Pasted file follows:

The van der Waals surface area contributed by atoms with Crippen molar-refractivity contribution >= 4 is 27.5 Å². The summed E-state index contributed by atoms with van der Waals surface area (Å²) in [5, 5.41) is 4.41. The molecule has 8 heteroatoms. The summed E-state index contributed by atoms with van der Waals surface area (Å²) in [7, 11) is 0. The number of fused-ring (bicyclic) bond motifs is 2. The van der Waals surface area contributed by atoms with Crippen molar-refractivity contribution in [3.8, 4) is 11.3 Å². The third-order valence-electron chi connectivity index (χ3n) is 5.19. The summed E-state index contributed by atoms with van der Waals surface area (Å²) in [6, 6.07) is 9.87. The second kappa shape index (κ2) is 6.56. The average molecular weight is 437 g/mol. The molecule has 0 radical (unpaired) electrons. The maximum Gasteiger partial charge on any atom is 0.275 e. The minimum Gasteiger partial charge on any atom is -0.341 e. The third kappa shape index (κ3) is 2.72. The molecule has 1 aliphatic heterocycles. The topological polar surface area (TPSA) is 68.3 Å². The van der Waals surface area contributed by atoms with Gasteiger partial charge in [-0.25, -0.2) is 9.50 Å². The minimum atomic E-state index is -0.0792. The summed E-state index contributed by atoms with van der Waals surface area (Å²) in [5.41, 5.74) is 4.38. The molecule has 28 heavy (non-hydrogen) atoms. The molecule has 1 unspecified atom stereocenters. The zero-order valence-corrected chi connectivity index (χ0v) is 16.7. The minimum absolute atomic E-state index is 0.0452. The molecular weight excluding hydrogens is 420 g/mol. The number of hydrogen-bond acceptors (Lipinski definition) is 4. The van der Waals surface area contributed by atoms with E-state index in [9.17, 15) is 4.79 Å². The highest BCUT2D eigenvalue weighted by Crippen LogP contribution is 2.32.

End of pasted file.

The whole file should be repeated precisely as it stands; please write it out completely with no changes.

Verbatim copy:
The van der Waals surface area contributed by atoms with Crippen molar-refractivity contribution >= 4 is 27.5 Å². The summed E-state index contributed by atoms with van der Waals surface area (Å²) in [5, 5.41) is 4.41. The molecule has 8 heteroatoms. The summed E-state index contributed by atoms with van der Waals surface area (Å²) in [7, 11) is 0. The number of fused-ring (bicyclic) bond motifs is 2. The van der Waals surface area contributed by atoms with Crippen molar-refractivity contribution in [3.8, 4) is 11.3 Å². The third-order valence-electron chi connectivity index (χ3n) is 5.19. The summed E-state index contributed by atoms with van der Waals surface area (Å²) in [6, 6.07) is 9.87. The second kappa shape index (κ2) is 6.56. The average molecular weight is 437 g/mol. The molecule has 0 radical (unpaired) electrons. The maximum Gasteiger partial charge on any atom is 0.275 e. The minimum Gasteiger partial charge on any atom is -0.341 e. The third kappa shape index (κ3) is 2.72. The molecule has 1 aliphatic heterocycles. The topological polar surface area (TPSA) is 68.3 Å². The van der Waals surface area contributed by atoms with Gasteiger partial charge in [-0.25, -0.2) is 9.50 Å². The minimum atomic E-state index is -0.0792. The summed E-state index contributed by atoms with van der Waals surface area (Å²) in [5.41, 5.74) is 4.38. The molecule has 28 heavy (non-hydrogen) atoms. The molecule has 1 unspecified atom stereocenters. The zero-order valence-corrected chi connectivity index (χ0v) is 16.7. The minimum absolute atomic E-state index is 0.0452. The molecular weight excluding hydrogens is 420 g/mol. The number of hydrogen-bond acceptors (Lipinski definition) is 4. The van der Waals surface area contributed by atoms with E-state index in [9.17, 15) is 4.79 Å². The highest BCUT2D eigenvalue weighted by Crippen LogP contribution is 2.32.